The court of appeals rejected father’s argument and held he had no right to counsel under the circumstances of this case. The court acknowledged that Due Process requires that “a defendant should be advised of his or her right to have appointed counsel where the defendant cannot afford counsel on his own, and ‘where the litigant may lose his physical liberty if he loses the litigation’ [citations omitted].” However, the court held that it is up to the litigant facing contempt to show “(1) he is indigent, and (2) his liberty interest is at stake,” and explained that the determination of whether a liberty interest is at stake “is a determination made on a case-by-case basis.” Citing Hodges v. Hodges, 64 NC App 550 (1983), the court of appeals further explained that when a civil proceeding may result in imprisonment, “appointment of counsel for indigents is required only where assistance of counsel is necessary for an adequate presentation of the merits, or to otherwise insure fundamental fairness.” In this case, the court of appeals held appointment of counsel was not necessary because defendant had the ability to comply with the purge conditions as imposed and the case presented no “unusually complex issues of law or fact.” The court offers no additional guidance on what type of issues would be sufficiently complex to require the appointment of counsel.
What about McBride v. McBride?
The North Carolina Supreme Court held in Jolly v. Jolly, 300 NC 83 (1980), that Due Process does not require the appointment of counsel in civil contempt proceedings arising out of the nonpayment of child support as the impact on a respondent’s liberty interest is slight. Because a court is required to determine the respondent has the actual present ability to comply with any purge condition imposed in a civil contempt order, the respondent “holds the keys to the jail” in that he simply needs to comply with the court order to avoid imprisonment.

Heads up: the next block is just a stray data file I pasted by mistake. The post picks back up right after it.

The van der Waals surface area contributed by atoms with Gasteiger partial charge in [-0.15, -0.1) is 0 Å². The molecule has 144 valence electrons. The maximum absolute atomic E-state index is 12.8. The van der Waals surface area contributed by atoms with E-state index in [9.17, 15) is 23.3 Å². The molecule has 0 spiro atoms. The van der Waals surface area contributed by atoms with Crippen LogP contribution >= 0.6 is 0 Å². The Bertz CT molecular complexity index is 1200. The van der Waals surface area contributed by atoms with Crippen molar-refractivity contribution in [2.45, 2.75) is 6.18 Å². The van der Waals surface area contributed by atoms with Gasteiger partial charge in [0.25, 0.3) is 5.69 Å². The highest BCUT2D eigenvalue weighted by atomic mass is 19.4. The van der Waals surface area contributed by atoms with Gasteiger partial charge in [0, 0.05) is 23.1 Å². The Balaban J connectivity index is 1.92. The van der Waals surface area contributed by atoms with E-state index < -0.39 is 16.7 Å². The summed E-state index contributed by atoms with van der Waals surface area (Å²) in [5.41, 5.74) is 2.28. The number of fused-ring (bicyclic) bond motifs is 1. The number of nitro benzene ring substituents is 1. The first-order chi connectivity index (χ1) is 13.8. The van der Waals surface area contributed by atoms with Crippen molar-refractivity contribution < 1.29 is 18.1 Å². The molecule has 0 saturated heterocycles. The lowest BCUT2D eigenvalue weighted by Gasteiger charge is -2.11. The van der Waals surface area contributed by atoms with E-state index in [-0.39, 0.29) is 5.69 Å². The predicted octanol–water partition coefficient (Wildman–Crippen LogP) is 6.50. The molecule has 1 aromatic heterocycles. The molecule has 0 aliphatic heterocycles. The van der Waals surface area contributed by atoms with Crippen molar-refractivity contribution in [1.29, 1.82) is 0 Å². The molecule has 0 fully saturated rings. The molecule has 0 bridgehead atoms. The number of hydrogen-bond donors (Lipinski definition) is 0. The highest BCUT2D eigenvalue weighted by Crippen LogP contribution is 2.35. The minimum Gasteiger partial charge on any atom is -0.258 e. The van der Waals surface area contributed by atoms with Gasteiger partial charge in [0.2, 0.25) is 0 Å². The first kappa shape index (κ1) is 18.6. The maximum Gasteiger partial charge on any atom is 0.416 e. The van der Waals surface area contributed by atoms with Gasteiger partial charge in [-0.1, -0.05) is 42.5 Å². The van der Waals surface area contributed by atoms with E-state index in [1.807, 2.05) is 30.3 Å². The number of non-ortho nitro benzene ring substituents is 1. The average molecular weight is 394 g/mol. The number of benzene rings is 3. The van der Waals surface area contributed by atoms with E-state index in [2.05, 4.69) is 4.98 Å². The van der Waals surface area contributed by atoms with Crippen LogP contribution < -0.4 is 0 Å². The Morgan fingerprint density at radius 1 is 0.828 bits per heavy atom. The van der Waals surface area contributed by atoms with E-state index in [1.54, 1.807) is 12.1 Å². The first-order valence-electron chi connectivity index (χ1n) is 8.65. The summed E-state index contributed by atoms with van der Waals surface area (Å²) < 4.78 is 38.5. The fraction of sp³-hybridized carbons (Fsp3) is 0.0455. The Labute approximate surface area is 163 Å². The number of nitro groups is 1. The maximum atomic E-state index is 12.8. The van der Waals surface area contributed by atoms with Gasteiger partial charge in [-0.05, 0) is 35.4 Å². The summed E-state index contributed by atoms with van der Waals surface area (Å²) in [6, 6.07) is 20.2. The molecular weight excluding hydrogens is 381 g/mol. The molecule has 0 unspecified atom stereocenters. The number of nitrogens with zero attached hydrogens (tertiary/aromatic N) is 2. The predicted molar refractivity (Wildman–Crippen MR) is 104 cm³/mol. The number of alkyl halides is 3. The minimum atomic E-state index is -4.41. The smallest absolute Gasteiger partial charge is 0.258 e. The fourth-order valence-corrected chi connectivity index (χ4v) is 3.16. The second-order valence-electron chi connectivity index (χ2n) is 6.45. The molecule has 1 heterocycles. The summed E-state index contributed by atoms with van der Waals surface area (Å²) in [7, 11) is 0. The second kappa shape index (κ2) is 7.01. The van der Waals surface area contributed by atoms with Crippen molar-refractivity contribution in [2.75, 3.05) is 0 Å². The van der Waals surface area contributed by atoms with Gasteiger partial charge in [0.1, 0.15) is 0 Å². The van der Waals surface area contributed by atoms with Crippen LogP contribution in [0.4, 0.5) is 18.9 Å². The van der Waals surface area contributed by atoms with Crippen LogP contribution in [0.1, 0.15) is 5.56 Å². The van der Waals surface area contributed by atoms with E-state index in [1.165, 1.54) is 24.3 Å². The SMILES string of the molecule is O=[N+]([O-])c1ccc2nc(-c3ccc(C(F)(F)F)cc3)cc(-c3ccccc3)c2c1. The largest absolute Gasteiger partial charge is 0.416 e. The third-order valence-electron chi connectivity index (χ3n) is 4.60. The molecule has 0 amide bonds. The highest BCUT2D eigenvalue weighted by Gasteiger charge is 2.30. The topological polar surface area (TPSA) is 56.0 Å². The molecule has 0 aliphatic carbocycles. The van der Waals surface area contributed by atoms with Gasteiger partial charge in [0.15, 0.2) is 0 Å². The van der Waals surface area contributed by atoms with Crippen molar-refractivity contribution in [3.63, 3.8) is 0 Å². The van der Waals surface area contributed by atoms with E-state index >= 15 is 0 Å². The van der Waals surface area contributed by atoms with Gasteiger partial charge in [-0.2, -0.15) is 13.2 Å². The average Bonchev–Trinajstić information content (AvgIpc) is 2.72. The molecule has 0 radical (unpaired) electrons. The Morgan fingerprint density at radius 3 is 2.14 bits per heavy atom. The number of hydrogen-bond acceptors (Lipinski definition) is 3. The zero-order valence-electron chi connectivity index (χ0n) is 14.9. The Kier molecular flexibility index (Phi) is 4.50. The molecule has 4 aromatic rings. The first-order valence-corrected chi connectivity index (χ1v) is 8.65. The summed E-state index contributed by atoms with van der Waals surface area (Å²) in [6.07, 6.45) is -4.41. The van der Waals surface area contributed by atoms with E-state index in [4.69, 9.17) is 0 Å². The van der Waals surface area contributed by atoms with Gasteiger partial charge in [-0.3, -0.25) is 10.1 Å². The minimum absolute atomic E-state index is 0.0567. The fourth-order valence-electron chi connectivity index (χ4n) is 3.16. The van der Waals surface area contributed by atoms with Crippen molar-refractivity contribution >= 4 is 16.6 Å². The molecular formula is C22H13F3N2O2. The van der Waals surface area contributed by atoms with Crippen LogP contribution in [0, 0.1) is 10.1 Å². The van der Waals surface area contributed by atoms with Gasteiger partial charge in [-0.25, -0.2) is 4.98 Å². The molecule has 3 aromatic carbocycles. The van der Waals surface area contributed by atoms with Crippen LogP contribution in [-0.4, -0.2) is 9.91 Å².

However, when the court revisited the issue in the case of McBride v. McBride, 334 NC 124 (1993), the North Carolina Supreme Court determined that the focus in Jolly was “misplaced,” at least in the context of civil contempt proceedings arising out of the nonpayment of child support. According to the court, “experience” showed that respondents in these civil contempt proceedings often are incarcerated without the trial court first determining they have the ability to pay the amount ordered as a purge. The court reasoned that because respondents do not “hold the keys to the jail” if they do not have the actual ability to pay the purge, assistance of counsel is necessary to insure that they do not go to jail unless they actually have the ability to pay.